Mike Anane

Ghana

Defense of environmental rights

 

Mike Anane is a journalist and an environmental activist. He is a United Nations Environment Programme Global 500 of Honor laureate. For over 20 years, Anane has both documented and investigated the illegal shipment of e-waste from Global Northern countries to Ghana. He is the third son in a family from Accra, and he remembers that as a child, when it rained, children played in the river and lagoon of the capital. At that time the family income came from the sale of agricultural products and fish from the generous ocean. «This city has now become an e-waste dump that pollutes the ocean, the air and the land» he states «At first there were televisions, then came computers, telephones, etc. It’s uncontrollable, and nothing has changed during these last 20 years» he adds. 

The images of young children in Accra burning materials among mountains of e-waste are shocking, they can be seen inhaling black smoke as they try to glean metals, such as copper. It is a way of life that reveals the latent poverty of Africa. With respect to Ghana, a general lack of opportunities affects the entire country, although the northern region, suffers the most, as climate change is wreaking havoc and forcing entire families to move to the country’s economic centres. This explains why ever-more people come to Accra, especially to landfills like that of Agbogbloshie, where they can obtain goods worth one or two dollars, every day, in order to survive. In fact, the 50,000 or so people who inhabit the area are not the most disadvantaged in the capital: a stable way of life has risen up from scrap metal; the same materials that we produce and consume in the Global North. 

 
Mike Anane has been threatened for reporting this situation, and demonstrating the double morality of the West. «It is uncomfortable for people when you talk about European companies that, in order to make a lot of money, are breaking their promises, in this case that of recycling properly.» he states. However he has not given up, but rather challenges, and continues to gather information in order to one day sue these companies. «Producers have an obligation to ensure that their products are recycled appropriately. They haven’t done this before and they don’t do it now. Given the environmental and health impact, there is enough here to report them. »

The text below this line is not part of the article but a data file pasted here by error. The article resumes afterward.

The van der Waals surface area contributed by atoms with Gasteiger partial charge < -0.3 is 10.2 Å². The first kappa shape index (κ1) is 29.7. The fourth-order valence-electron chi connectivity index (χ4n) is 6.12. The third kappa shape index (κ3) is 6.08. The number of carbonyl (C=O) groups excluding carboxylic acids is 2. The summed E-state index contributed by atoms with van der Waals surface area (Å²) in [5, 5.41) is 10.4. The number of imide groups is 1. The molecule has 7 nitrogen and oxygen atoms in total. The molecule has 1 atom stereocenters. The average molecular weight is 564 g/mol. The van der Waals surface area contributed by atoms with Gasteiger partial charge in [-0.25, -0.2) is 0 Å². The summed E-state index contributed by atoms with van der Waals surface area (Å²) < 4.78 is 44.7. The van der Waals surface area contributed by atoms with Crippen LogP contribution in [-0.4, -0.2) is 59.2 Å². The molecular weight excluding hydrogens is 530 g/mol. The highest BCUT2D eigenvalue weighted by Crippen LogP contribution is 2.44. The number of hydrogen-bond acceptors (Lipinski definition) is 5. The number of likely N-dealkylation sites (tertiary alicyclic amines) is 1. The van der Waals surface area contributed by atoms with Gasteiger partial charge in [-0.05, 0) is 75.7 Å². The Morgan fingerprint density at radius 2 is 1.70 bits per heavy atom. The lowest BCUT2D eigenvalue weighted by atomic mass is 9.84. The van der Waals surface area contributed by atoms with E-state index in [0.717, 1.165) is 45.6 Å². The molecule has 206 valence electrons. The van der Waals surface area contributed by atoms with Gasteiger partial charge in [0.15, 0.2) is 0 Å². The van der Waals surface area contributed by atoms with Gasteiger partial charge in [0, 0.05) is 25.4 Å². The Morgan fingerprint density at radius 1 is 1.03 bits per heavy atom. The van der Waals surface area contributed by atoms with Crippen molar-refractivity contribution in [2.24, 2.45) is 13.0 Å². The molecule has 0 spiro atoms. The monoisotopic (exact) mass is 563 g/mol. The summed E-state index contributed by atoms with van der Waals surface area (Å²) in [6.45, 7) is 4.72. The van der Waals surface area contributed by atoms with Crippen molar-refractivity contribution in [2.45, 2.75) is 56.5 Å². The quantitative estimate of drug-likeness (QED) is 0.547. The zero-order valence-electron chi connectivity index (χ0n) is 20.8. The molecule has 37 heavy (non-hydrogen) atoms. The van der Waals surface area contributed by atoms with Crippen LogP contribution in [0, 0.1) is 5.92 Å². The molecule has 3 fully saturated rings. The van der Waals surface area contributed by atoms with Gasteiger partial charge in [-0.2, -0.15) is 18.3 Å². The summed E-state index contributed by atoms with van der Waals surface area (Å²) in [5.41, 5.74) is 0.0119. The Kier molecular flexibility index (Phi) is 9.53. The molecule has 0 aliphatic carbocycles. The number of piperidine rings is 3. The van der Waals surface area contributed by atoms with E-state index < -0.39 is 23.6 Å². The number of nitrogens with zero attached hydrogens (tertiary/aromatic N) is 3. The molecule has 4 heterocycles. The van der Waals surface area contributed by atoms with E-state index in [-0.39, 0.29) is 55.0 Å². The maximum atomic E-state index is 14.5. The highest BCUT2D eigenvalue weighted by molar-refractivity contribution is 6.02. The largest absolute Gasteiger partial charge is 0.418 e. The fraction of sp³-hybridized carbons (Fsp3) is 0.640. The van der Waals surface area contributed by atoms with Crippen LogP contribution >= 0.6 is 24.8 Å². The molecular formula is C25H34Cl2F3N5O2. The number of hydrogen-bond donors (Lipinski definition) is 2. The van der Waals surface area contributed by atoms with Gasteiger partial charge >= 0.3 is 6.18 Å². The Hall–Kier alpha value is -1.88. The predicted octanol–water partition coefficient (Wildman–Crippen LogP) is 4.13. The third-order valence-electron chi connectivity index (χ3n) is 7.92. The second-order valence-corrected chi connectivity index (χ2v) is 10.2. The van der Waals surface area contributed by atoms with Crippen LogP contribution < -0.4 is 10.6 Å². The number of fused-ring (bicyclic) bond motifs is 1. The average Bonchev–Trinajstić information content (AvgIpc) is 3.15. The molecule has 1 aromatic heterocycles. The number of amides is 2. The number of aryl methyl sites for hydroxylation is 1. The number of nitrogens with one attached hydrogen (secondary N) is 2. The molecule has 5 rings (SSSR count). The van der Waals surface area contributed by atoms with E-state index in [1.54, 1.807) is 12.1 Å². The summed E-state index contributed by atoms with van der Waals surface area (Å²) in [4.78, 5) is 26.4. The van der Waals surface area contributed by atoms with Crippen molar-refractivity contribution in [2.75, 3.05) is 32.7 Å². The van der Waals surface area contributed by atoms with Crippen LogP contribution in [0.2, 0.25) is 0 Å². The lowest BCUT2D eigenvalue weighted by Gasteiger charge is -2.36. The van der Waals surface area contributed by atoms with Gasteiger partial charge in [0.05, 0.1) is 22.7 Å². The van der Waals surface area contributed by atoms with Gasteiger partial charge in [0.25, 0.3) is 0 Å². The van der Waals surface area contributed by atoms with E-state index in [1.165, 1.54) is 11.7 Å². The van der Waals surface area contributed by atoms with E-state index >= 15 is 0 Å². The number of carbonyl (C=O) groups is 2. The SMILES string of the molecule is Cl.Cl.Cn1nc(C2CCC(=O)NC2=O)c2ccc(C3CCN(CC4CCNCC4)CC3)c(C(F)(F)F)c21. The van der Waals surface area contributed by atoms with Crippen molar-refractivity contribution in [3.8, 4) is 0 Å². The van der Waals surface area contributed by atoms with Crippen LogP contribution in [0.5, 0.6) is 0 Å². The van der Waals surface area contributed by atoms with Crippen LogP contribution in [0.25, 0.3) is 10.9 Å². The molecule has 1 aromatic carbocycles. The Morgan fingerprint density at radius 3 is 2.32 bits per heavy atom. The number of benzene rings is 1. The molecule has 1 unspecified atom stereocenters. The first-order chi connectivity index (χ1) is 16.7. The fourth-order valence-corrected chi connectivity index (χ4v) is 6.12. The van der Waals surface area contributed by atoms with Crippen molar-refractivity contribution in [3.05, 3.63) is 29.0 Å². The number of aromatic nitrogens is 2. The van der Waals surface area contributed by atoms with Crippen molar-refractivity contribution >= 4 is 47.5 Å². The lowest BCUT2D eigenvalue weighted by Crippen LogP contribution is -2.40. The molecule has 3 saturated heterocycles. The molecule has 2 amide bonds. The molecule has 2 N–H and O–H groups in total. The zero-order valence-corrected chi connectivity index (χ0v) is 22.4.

The implications of the electronic Devices we use  

The excessive consumption of electronic products has consequences that those who use them are not always aware of. Renewing one device, in many cases, means getting rid of the old one, which ends up in the hands of those who make use of its last vestiges of life expectancy. And what happens next on the chain, when this product becomes useless? It then becomes e-waste and, in most cases, it is sent to impoverished countries. So, e-landfills are created, especially in Asia and Africa, which bring disadvantaged people who are in search of opportunities together; and in trying to earn one or two dollars a day, they tear apart and burn electronic products to extract metals, while being poisoned by inhaling heavy metals and while polluting the land, the air and the ocean. 

 
In 2019, according to the study ‘The Global E-waste Monitor 2020’, humans generated more than 56 million tons of electronic scrap. In terms of per capita consumption this comes to 16.2 kilograms in Europe, 16.1 in Oceania, 13.3 in America, 5.6 in Asia and 2.5 in Africa. From all of this, only 17% was recycled appropriately, mainly in the West, yet where the remaining 83% ended up remains officially unknown. And even if we recycle more and better, we are still producing 9 million more tons of scrap per year and this figure will reach 74 million tons in 2030. According to the report, «the increase in e-waste is mainly due to a higher consumption rate, shorter life cycles and few repair options.»